UNITED STATES COURT OF APPEALS FOR THE DISTRICT OF COLUMBIA CIRCUIT
Appeal from the United States District Court for the District of Columbia, D.C. Civil Action 75-0226.
Robinson and Wilkey, Circuit Judges and Jameson,* United States Senior District Judge for the District of Montana.
DECISION OF THE COURT DELIVERED BY THE HONORABLE JUDGE WILKEY
Following our decision en banc in Weisberg v. Department of Justice *fn1 the Freedom of Information Act was amended *fn2 to facilitate access to certain investigatory files, those previously falling within Exemption 7. Plaintiff Weisberg accordingly renewed his request for scientific investigatory data compiled after the assassination of President Kennedy and the wounding of Governor Connally, alleged to be in the files of the Federal Bureau of Investigation and the United States Energy Research and Development Administration (formerly the Atomic Energy Commission). In the course of this renewed litigation under the Freedom of Information Act plaintiff made certain demands for the production of information and addressed interrogatories to the Department of Justice. After back and forth demands, responses, and conferences, which we need not detail here, data in various forms was furnished plaintiff, which he claims to be insufficient.
In hearings held on 21 May and 15 July 1975, the District Court (Pratt, J.) refused to order the Government to respond to plaintiff Weisberg's interrogatories, which it described as "oppressive," *fn3 found that the Government had "complied substantially" with plaintiff's demands *fn4 and accordingly granted defendants' motion to dismiss the action as moot. *fn5 The Government defendants' position, sustained by the District Court, was that all data which existed and which had been described in plaintiff's request had been furnished, and that other data for which Weisberg repeated his demands did not exist. Before reaching this overall conclusion that the Government defendants had "complied substantially," the trial court made no detailed findings of fact, nor did it list any material relevant facts as not in dispute and relied upon to support a summary judgment.
In response to his demands in this Freedom of Information Act suit plaintiff has received letters from Government officials, affidavits from Government employees, some scientific data which he requested, and other scientific data which he maintains he did not request and does not need; he has had conferences with Government officials; and he has heard the statements and arguments of Government counsel in court. He has not received all of the data which he has demanded and which he claims still to exist or to have existed at one time. He has not received an answer to any of his interrogatories, nor has he had the opportunity to examine a single live witness either on deposition or on trial before the District Court.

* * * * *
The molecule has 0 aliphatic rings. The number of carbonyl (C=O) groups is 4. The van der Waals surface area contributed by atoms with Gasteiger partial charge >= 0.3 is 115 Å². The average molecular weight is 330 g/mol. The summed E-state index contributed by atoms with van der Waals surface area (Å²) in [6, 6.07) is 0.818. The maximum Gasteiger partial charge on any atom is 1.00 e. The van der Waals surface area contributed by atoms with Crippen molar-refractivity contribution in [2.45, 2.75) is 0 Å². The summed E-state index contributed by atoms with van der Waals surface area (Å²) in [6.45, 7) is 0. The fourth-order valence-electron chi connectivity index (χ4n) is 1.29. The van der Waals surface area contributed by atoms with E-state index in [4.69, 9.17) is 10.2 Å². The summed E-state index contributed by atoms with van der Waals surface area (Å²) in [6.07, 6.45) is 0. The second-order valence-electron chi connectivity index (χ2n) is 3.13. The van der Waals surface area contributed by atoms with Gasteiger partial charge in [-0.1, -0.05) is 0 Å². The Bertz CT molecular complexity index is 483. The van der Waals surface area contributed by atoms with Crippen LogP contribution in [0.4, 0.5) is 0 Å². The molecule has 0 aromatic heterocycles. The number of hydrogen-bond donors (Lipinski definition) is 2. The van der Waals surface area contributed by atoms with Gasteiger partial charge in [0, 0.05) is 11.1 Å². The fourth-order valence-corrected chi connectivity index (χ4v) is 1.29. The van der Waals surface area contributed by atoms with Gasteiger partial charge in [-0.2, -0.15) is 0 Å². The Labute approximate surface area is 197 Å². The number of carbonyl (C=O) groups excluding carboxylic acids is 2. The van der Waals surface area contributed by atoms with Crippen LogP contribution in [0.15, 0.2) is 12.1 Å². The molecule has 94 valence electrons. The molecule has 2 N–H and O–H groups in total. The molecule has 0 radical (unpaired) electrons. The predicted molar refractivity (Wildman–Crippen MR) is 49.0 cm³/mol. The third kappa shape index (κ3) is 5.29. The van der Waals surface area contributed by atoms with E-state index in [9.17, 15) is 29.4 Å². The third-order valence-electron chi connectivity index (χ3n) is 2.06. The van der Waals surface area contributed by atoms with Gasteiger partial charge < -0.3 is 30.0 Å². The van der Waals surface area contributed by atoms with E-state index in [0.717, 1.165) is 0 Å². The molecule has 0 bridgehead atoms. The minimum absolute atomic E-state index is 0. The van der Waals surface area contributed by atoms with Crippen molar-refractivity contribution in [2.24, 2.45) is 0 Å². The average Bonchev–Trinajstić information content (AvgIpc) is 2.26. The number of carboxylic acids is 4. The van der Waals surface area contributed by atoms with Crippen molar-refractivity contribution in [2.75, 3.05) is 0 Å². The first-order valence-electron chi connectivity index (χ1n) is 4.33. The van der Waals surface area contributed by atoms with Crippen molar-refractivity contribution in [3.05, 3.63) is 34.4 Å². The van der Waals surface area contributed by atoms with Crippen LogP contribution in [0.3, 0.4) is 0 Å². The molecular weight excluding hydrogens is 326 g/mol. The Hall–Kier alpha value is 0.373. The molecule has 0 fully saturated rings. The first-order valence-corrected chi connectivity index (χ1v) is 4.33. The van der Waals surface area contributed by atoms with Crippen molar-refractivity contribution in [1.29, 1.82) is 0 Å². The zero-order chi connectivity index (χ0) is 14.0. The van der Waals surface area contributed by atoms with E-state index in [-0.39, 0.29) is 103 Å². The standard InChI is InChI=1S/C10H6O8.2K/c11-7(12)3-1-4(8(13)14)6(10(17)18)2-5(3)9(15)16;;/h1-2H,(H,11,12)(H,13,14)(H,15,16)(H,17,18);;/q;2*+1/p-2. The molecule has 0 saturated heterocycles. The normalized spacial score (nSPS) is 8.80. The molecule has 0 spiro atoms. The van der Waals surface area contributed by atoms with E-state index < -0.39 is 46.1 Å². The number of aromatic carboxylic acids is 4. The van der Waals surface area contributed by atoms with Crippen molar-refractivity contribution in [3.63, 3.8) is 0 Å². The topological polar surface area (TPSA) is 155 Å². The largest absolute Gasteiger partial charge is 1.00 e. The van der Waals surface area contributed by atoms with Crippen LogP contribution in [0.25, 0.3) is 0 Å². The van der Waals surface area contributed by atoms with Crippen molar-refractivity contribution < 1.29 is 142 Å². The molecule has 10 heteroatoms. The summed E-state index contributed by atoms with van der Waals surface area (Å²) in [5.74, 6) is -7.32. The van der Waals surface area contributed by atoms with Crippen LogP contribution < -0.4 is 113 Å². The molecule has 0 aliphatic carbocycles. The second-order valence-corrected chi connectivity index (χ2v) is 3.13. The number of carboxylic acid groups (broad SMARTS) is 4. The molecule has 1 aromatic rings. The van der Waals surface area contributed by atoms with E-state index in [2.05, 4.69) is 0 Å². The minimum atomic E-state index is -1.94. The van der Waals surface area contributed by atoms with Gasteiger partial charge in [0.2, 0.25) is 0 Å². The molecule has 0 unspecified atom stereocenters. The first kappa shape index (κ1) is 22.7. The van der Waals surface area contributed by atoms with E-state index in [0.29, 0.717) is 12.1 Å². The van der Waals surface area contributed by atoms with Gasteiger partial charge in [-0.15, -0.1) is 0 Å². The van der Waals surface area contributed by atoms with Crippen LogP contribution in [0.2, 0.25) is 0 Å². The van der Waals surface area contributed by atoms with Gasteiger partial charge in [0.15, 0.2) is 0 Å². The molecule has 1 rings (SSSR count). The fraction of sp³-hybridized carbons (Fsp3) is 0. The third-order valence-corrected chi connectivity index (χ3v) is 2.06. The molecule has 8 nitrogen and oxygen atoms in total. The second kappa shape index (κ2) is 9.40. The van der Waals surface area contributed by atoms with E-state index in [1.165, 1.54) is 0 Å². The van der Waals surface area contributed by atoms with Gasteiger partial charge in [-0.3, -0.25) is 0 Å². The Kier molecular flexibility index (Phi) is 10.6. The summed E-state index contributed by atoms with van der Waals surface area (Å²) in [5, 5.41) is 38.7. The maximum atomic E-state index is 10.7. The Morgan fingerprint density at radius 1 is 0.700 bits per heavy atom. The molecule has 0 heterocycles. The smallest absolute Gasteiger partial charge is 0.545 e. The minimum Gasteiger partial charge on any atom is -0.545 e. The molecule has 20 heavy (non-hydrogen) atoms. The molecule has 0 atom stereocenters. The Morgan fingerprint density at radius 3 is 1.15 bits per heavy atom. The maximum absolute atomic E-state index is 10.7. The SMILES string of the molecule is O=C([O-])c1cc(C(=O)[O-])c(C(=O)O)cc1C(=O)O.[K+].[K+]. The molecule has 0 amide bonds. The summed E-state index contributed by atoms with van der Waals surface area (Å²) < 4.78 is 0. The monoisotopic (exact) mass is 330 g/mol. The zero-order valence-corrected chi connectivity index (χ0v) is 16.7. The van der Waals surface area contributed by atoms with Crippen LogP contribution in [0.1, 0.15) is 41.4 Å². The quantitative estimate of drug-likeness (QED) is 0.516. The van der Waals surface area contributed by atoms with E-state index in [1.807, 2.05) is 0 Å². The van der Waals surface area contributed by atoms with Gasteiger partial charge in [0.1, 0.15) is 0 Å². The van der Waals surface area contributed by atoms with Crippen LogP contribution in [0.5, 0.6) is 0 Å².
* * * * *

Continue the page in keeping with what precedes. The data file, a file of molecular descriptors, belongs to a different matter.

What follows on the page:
We make no attempt to unravel the conflicting claims, assertions, or responses, but we have identified certain demands which appear not to have been answered satisfactorily by the Government defendants, i.e., demands which raise material factual questions still in dispute.
1. Final reports of spectrographic analysis -- The FBI claims it does not have such "final reports" as sought by Weisberg. The FBI asserts that Special Agent Gallagher made an oral report of spectrographic analysis to Special Agent Frazier, who incorporated the oral report in a comprehensive report to the Dallas police, which is a public document, and which has been turned over to Weisberg. The Government asserts this is all there is. Special Agents Gallagher and Frazier are now retired from the FBI but both are living, yet no testimony or affidavit has been received from them.
2. Neutron activation analyses of bullet fragments -- The FBI asserts that these were very small samples and have been turned over to Weisberg. Plaintiff thinks there is more. The analyses were performed at the Oak Ridge National Laboratory with FBI participation. Apparently no one with personal knowledge of this has testified or furnished affidavits. The Government representative furnishing information by letter to plaintiff originally furnished incorrect information, which subsequently was corrected.
3. Raw data of the spectrographic and neutron activation analysis tests -- Weisberg claims that some of this has been withheld, particularly raw data on the Jarell-Ash spectrographic analysis. The FBI maintains that the only report of this is on a worksheet already furnished Weisberg, and that the Jarell-Ash spectrographic analysis results are on that worksheet.
4. Neutron activation analysis testing of clothing -- Plaintiff maintains he has been promised the results of such testing and that he has not received this, although admitting that he has received certain related materials from the National Archives. The FBI responds that the neutron activation analysis testing has not been furnished because it was never done, and that the statement in the original affidavit mentioning such testing was an error subsequently corrected by the responsible FBI Special Agent.
5. Emissions spectroscopy -- This allegedly was used to determine the elemental composition of the borders and edges of holes in clothing and metallic smears present on a windshield and a curbstone. The FBI maintains that the results were inconclusive and such results as the FBI has ...